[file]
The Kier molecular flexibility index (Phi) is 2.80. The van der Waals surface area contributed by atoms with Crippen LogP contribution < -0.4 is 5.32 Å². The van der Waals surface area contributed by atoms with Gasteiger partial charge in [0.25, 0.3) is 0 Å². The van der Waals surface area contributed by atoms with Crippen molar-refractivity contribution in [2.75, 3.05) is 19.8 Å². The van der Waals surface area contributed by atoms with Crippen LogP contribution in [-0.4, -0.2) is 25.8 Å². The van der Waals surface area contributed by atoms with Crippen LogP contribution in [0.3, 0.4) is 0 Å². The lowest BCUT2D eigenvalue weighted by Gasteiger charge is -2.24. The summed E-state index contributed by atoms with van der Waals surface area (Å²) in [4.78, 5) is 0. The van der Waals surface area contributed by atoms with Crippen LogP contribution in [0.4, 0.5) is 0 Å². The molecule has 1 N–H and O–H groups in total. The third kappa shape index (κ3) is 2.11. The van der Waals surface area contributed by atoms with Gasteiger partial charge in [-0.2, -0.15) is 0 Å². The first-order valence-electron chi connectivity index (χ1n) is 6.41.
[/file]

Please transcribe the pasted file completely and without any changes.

The Kier molecular flexibility index (Phi) is 2.80. The van der Waals surface area contributed by atoms with Crippen LogP contribution < -0.4 is 5.32 Å². The van der Waals surface area contributed by atoms with Gasteiger partial charge in [0.25, 0.3) is 0 Å². The van der Waals surface area contributed by atoms with Crippen molar-refractivity contribution in [2.75, 3.05) is 19.8 Å². The van der Waals surface area contributed by atoms with Crippen LogP contribution in [-0.4, -0.2) is 25.8 Å². The van der Waals surface area contributed by atoms with Crippen LogP contribution in [0.3, 0.4) is 0 Å². The lowest BCUT2D eigenvalue weighted by Gasteiger charge is -2.24. The summed E-state index contributed by atoms with van der Waals surface area (Å²) in [4.78, 5) is 0. The van der Waals surface area contributed by atoms with Crippen LogP contribution in [0.4, 0.5) is 0 Å². The molecule has 1 N–H and O–H groups in total. The third kappa shape index (κ3) is 2.11. The van der Waals surface area contributed by atoms with Gasteiger partial charge in [-0.2, -0.15) is 0 Å². The first-order valence-electron chi connectivity index (χ1n) is 6.41.